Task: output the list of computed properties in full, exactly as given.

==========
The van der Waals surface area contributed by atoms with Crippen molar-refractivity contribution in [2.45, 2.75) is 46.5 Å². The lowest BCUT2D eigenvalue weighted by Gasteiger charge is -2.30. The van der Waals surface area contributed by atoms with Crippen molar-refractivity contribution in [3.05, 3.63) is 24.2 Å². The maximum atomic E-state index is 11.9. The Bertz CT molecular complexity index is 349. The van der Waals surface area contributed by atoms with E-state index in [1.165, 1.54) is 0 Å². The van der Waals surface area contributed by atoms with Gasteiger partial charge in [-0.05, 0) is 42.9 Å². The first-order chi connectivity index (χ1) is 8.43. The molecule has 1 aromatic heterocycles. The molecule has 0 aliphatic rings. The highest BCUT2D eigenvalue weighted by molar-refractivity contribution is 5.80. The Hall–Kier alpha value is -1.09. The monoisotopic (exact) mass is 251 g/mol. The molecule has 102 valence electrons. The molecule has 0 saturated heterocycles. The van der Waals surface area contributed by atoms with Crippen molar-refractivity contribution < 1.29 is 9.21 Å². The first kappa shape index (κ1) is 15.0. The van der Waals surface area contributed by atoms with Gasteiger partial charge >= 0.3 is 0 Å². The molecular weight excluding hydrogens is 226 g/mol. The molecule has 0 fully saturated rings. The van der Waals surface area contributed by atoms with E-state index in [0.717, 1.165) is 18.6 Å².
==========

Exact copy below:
The van der Waals surface area contributed by atoms with Crippen molar-refractivity contribution in [2.45, 2.75) is 46.5 Å². The lowest BCUT2D eigenvalue weighted by Gasteiger charge is -2.30. The van der Waals surface area contributed by atoms with Crippen molar-refractivity contribution in [3.05, 3.63) is 24.2 Å². The maximum atomic E-state index is 11.9. The Bertz CT molecular complexity index is 349. The van der Waals surface area contributed by atoms with E-state index in [1.165, 1.54) is 0 Å². The van der Waals surface area contributed by atoms with Gasteiger partial charge in [-0.05, 0) is 42.9 Å². The first-order chi connectivity index (χ1) is 8.43. The molecule has 1 aromatic heterocycles. The molecule has 0 aliphatic rings. The highest BCUT2D eigenvalue weighted by molar-refractivity contribution is 5.80. The Hall–Kier alpha value is -1.09. The monoisotopic (exact) mass is 251 g/mol. The molecule has 102 valence electrons. The molecule has 0 saturated heterocycles. The van der Waals surface area contributed by atoms with Crippen molar-refractivity contribution < 1.29 is 9.21 Å². The first kappa shape index (κ1) is 15.0. The van der Waals surface area contributed by atoms with Gasteiger partial charge >= 0.3 is 0 Å². The molecular weight excluding hydrogens is 226 g/mol. The molecule has 0 fully saturated rings. The van der Waals surface area contributed by atoms with E-state index in [0.717, 1.165) is 18.6 Å².